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OVALTEENY !!!
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Discussion Starter · #1 · (Edited)
After seeing the Vibraction roadbook report in ABR issue 5 I researched a trip that we could do in a week and settled on Roadbook 10 Aragon and Navarra Pyrenees and Bardenas Desert.

Over the next few frantic months that soon became weeks and days away the bike was fettled to move the Zumo so that a roadbook holder could be fitted, spare wheels with TKC80s fitted etc

Also on the to do list was packing and loading the bike. A good lesson in “what do I actually need and use” saw me reduce the kit by 8kgs and be able to fit everything from tent, tarp, rollmat, sleeping bag, tools, spares, clothes, cooking and cutlery, food, milk for 4 days etc and water. Managed to fit all in 2 x 29ltr panniers and a 33 ltr topbox, plus some essentials in a 12 ltr tank bag

Tested it all out with a slight offroad jolly to Scotland and rode the routes fully laden

Travelled down on Friday am to meet up with Stanbloke and then onto Portsmouth for the late sailing to Bilbao that would arrive 5.30 pm on Saturday evening. We needed to get 270 miles across to where the start of the route was at Ainsa so opted to stay at Olzati in a truck stop en route. A couple of nice lads on sport tourers joined us for these sections

The next morning we set off and travelled over to Ainsa, where we left the two lads and headed off to begin Day 1 and do our first trail in the afternoon on the Sierra de Guarra

Before we left England, we had some difficulty in setting up waypoints but with the aid of Tramp and his excellent instructions posted on the forum Stanbloke was able to get his Montana working. That was until we got to the trails !! The vibration was knocking the Monatana off power so it was shutting down. We relied on the roadbook for navigating

The first section was a baptism of fire due to the rocky climbs and descents that we were not expecting more like the Peaks rough roads. This was shortly followed by our first river crossing and more rocky trails and finished off with miles of forestry single track almost like riding in a long tunnel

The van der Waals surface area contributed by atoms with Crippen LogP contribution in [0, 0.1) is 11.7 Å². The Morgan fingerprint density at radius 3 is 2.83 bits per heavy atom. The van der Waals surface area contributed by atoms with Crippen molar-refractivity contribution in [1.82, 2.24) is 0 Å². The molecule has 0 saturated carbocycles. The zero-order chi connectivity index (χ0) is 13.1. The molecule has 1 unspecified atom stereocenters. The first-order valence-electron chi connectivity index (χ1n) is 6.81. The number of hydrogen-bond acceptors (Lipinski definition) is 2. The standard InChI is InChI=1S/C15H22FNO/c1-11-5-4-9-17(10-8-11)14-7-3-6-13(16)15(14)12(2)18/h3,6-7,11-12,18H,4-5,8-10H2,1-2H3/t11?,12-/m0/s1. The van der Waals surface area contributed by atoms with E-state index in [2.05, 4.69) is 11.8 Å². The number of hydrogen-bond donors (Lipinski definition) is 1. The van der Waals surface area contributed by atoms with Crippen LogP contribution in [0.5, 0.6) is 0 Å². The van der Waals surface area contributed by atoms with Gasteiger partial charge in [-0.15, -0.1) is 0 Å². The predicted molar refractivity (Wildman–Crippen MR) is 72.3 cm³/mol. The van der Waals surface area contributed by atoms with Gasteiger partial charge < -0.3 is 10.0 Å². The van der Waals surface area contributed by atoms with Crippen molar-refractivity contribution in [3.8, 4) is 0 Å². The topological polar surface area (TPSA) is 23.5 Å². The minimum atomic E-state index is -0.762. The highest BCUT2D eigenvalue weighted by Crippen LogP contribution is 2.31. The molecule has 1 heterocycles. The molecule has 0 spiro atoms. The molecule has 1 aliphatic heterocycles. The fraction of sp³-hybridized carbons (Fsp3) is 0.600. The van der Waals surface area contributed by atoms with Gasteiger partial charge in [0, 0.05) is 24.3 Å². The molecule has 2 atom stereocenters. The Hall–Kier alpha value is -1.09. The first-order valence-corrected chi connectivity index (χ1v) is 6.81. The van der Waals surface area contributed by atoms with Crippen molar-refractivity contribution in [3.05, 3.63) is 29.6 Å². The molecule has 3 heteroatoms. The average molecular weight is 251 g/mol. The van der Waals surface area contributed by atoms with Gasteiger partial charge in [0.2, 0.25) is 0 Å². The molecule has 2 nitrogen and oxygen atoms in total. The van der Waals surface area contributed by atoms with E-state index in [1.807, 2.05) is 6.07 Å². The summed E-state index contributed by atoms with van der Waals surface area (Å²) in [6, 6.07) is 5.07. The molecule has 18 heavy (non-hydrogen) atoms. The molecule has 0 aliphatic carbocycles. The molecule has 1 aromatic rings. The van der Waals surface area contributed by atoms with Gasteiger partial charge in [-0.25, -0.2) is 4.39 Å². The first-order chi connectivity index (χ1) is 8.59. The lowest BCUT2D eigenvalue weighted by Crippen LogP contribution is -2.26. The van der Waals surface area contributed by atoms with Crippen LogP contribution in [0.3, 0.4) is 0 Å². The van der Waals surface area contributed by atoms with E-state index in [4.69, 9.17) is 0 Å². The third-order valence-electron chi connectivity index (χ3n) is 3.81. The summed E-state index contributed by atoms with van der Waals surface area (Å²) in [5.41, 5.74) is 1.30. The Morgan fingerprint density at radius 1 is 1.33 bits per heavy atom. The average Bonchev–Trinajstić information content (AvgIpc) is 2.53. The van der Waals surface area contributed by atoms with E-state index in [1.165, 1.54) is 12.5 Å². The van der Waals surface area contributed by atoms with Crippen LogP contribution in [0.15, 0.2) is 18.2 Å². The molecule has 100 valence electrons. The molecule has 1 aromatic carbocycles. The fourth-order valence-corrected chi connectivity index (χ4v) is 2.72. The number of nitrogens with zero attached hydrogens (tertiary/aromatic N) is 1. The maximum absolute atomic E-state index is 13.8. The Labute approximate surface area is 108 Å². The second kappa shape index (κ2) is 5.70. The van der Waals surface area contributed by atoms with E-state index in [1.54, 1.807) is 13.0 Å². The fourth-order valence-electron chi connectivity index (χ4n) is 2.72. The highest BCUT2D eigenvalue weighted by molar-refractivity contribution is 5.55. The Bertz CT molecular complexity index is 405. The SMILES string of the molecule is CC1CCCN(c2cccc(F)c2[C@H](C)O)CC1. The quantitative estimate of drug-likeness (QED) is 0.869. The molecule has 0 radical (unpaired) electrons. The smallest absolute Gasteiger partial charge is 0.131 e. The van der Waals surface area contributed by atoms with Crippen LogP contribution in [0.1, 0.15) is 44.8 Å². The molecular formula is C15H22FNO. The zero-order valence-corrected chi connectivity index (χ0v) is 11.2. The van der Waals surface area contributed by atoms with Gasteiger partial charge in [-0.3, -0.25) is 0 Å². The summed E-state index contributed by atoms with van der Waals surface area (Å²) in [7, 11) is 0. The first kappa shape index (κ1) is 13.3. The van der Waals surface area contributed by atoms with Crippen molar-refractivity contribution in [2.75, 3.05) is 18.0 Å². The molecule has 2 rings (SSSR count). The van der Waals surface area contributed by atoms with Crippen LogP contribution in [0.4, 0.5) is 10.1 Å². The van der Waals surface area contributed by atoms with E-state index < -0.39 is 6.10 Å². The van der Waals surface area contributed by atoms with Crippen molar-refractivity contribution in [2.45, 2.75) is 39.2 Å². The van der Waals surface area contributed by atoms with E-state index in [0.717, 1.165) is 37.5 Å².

I suggested that we ride till 5pm each day and then start looking for somewhere to camp. This worked well and most times we were set up and showered and fed by 8pm. We got to Nocito by the end of day 1 and a much needed shower to relax with

Day 2 saw us cross several Sierras and the tracks were much better, fire road type tracks with some rocky climbs and a few sections that looked like they had not been travelled on for a while. All the climbs were long and some quite arduous but the bikes were coping well and surprisingly so were we. It was a great sight seeing day. Sierra de la Pena, Los Mallos de Riglos, Mirador de los Buites, Ermitage Marcuello, then onto Sierra de Loarre to see the Chateau de Loarre. The day ended at Aguero and as the campsite was shut we had to use a hostel

Day 3 – after a long sleep (went to bed at 9.15pm and did not wake up until the church bells right next to us rang 9.00 am !) – today we would do ravines and the Bardenas Reales Desert

Aguero is at the end of a small road and the trails started straight away with some steep rocky descents followed but equally steep rocky climbs zig zagging up and down the mountain. After a while the rocks ended to be replaced by deep rutted mud, several river crossings, some dry ones. The trails at the top were sandy and then we would drop into another ravine to have a muddy rutted climb out of the other side. We got lost a couple of times and travelled almost 79 kms before we got to stony dry track shortly followed by tarmac again. From here we missed out a section that went through some farms and tracks to get to the same point being a road taking us to Bardenas Reales Desert

After riding round the desert and being sand blasted by the strong wind we headed for Carcastillio, which had a castle but no camping and looked very shut. Went on to the next town but more of the same so headed up to Olite where we found a campsite after several attemps. Finally showered and fed followed by a beer